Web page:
My teeming readers, I am writing this on the first Wednesday of the new year and wondering whether you have begun yet to pave hell with your annual good resolutions?
On one New Year's Eve long ago the perceptive Mark Twain wrote: "Now is the accepted time to make your annual good resolutions. Next week you can begin paving hell with them. Yesterday, everybody smoked his last cigar, took his last drink and swore his last oath. Today, we are a pious and exemplary community. Thirty days from now, we shall have cast our reformation to the winds..."
Mark Twain seems to say that it is futile to make these sorts of vice-combating resolutions, and all of us, poor weak things, know of this futility.
But wait! What if there is more to the human activity of resolution-making than whether or not we succeed in keeping our promises to ourselves for longer than Twain's prescribed 30 days?
My latest Paris Review offers a timely discussion of what those household names Kierkegaard and Nietzsche had to say about resolutions.
Yes, wit-genius Mark Twain is always rib-ticklingly good fun to read, on anything, but on a subject this important we should pay attention to such giants of high, clear thought as mighty Danish philosopher Soren Kierkegaard and towering German philosopher Friedrich Nietzsche.
So for Paris Review John Kaag and Skye C. Cleary briefly entertain the thought that we shouldn't bother with the effort of making resolutions and instead might as well "go along with the flow of life like a carefree leaf on the surface of a happily bubbling stream".
"But Kierkegaard," they alert us, "would argue that such a metaphor is deceptive: we would be akin to a stone hurled across the surface of the water, which 'skips lightly for a time, but as soon as it stops skipping, instantly sinks down into the depths'. Without commitments, we risk disappearing into the existential abyss. A life that lacks purpose creates anxiety. A meaningful life, Kierkegaard suggests, is one in which we actively assert ourselves in order to live more fully."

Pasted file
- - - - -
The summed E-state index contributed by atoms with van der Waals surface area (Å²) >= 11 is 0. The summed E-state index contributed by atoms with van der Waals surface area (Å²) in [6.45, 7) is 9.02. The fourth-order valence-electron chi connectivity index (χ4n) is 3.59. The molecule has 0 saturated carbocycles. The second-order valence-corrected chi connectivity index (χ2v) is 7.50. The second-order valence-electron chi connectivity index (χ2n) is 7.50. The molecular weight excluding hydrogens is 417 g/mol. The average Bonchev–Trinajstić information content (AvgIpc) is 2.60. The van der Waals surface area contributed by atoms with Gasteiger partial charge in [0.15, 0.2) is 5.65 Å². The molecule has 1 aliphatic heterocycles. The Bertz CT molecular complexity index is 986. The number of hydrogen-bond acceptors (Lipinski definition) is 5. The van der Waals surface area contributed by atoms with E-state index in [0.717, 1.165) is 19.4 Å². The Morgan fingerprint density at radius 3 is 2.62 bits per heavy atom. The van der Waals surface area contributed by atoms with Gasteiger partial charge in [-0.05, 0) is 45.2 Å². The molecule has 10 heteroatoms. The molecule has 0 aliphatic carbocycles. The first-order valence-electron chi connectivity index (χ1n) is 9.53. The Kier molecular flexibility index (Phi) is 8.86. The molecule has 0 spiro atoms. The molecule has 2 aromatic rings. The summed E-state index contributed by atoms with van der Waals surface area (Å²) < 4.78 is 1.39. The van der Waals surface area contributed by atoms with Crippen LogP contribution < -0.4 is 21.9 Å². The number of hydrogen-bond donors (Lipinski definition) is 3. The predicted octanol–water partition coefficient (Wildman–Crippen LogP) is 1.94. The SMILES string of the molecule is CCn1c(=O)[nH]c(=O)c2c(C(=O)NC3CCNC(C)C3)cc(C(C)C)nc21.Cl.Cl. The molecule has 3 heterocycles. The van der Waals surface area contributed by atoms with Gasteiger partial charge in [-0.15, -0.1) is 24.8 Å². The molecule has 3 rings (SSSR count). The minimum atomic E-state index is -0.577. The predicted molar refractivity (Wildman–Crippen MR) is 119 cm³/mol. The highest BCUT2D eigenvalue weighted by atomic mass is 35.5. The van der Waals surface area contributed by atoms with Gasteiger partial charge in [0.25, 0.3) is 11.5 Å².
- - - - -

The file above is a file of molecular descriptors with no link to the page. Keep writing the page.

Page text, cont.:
"It's all well and good to make promises," the Review bustles on "but there's still the challenge of keeping them."
"Friedrich Nietzsche suggests that what differentiates humans from other creatures is that we have 'the right to make promises'. Making promises addresses a fundamental aspect of our humanity: that each of us is but also somehow isn't the person we will become in the future. A promise is a way of laying claim to an uncertain future. It is a way of projecting oneself into the coming months, protecting a commitment that may be impossible to keep. Why does a nonhuman animal not make promises? Most don't have [as we humans have] a conception of themselves as individuals or a vested sense of identity. Nietzsche's suggestion is that we ought to keep making resolutions - heartfelt, honest-to-God promises - lest we devolve into an animal-like state."
Sharing Nietzsche's human and humanising view I have as usual made a bouquet of resolutions while resigned (for like you my dear, human brothers and sisters, I am a poor weak thing, lacking resolve) to breaking some of them.
But I feel struttingly confident about keeping a few of them.
I resolve to continue to haunt the National Arboretum, this year walking at least once in each of its 100 forests, talking to its trees and listening respectfully to what their whispering, rattling, swishing, susurrating leaves have to say to me.
My resolution to ignore all news of the banal and brutalising pageant of the federal election campaign by instead reading gigantic, soul-improving novels is already under way (for I'm told the election campaign itself is already unofficially under way). Thus far Maggie Shipstead's 608-page Great Circle (shortlisted for last November's Booker Prize) and George Eliot's 704-page Middlemarch have already been among my brilliant and best election news blocker-outers.
And the moment the election date is known and the true pornography of the campaign begins, I will open my biggest books. I will begin by setting sail from Nantucket aboard the whaling ship Pequod for the long voyage (720 pages) of Herman Melville's mighty Moby Dick. She is a 19th century vessel and so carries no devices on which to receive election news of what's afoot ashore.
Should I return to port at all (for the sea of fiction is deep, dark, dangerous and tempestuous and many a vessel disappears with all hands) it will be well after ye enfranchised landlubbers, stampeded by party political liars and scaremongers, have made your misguided, lubberly choices of your masters.
Ian Warden is a Canberra Times columnist
Ian Warden is a Canberra Times columnist
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